The authorized budget assigned to scheduled work. See also actual cost (AC), budget at completion (BAC), earned value (EV), estimate at completion (EAC), and estimate to complete (ETC).

Portfolio

Projects, programs, subportfolios, and operations managed as a group to achieve strategic objectives. See also program and project.

Portfolio Balancing

The process of optimizing the mix of portfolio components to further the strategic objectives of the organization.

Portfolio Charter

A document issued by a sponsor that authorizes and specifies the portfolio structure and links the portfolio to the organization’s strategic objectives. See also program charter and project charter.

Portfolio Management

The centralized management of one or more portfolios to achieve strategic objectives. See also program management and project management.

Portfolio Management Plan

A document that specifies how a portfolio will be organized, monitored, and controlled. See also program management plan and project management plan.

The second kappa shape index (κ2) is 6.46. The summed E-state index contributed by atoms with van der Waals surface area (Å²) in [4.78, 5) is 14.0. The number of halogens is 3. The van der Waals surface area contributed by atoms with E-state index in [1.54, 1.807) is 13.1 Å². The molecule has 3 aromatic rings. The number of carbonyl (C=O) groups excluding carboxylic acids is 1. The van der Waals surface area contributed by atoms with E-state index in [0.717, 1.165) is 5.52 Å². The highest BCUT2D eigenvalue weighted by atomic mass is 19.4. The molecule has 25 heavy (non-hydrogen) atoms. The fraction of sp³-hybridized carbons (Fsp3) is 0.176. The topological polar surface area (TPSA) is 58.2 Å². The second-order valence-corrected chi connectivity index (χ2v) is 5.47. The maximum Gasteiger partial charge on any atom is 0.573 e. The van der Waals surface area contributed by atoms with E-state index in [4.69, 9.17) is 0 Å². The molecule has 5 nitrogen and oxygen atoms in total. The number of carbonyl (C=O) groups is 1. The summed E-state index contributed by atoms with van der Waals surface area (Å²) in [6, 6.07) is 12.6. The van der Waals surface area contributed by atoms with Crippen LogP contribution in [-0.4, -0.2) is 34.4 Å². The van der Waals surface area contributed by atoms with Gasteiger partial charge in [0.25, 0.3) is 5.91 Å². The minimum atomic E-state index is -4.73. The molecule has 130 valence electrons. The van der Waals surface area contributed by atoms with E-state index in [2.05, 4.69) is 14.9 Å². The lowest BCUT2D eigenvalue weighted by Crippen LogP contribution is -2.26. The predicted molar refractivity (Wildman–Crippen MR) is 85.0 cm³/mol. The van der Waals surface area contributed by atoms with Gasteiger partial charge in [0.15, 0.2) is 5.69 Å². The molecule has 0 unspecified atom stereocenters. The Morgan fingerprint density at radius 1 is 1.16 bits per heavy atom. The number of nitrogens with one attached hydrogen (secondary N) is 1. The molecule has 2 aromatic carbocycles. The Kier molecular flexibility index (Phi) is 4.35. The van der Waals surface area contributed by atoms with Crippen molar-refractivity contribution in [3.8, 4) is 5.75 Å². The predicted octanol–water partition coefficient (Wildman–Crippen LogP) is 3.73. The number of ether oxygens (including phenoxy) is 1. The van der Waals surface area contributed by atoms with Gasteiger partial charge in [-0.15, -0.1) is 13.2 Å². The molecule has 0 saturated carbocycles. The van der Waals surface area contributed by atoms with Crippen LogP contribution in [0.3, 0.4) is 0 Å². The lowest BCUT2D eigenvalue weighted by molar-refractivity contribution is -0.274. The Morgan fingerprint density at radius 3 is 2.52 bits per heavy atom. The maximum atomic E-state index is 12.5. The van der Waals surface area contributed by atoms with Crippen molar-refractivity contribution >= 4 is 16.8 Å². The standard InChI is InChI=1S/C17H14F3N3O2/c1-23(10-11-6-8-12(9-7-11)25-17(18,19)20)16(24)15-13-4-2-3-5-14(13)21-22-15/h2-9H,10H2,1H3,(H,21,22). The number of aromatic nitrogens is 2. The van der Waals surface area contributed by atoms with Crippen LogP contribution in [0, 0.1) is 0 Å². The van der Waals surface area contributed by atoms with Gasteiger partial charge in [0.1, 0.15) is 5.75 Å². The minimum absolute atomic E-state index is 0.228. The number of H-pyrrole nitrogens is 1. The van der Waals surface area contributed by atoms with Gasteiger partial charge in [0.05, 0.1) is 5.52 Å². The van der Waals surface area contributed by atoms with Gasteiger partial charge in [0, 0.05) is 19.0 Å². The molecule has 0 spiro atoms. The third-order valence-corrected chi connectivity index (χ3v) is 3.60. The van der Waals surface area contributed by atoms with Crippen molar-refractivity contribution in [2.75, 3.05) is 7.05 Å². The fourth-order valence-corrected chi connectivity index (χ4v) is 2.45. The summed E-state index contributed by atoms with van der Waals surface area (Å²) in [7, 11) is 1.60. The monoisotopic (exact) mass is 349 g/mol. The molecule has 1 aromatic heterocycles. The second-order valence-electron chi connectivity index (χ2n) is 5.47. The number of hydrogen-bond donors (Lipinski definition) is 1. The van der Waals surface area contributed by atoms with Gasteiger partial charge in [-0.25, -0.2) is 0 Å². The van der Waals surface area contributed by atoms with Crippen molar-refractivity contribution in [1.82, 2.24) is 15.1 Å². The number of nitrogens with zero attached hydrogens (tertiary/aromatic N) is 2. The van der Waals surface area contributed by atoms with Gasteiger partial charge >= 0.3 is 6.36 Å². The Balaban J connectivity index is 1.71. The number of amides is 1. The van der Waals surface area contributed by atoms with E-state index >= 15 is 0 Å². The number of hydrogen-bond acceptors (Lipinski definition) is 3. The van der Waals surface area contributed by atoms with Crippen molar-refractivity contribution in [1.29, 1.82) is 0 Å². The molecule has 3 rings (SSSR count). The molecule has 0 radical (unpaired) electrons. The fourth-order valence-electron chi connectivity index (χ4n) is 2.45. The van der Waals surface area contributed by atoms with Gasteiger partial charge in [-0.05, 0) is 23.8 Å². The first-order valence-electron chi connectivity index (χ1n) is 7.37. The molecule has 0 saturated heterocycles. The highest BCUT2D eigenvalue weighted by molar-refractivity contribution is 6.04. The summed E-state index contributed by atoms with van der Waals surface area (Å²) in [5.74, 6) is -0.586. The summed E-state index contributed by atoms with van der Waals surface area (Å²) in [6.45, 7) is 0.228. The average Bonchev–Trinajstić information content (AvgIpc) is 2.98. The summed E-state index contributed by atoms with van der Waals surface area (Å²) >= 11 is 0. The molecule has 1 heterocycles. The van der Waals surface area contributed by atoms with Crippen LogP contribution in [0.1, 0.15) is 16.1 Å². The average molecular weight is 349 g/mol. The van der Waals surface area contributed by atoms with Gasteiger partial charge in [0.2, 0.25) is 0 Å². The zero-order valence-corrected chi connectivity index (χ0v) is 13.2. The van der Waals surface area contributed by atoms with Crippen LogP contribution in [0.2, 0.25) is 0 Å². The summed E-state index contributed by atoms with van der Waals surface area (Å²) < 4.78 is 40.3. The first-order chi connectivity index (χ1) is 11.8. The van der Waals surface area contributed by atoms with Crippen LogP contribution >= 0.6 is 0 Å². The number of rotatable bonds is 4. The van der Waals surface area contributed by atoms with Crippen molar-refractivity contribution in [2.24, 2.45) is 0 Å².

Portfolio Manager

The person or group assigned by the performing organization to establish, balance, monitor, and control portfolio components in order to achieve strategic business objectives. See also program manager and project manager.

Precedence Diagramming Method

A technique used for constructing a schedule model in which activities are represented by nodes and are graphically linked by one or more logical relationships to show the sequence in which the activities are to be performed. See also node and project schedule network diagram.

Predecessor Activity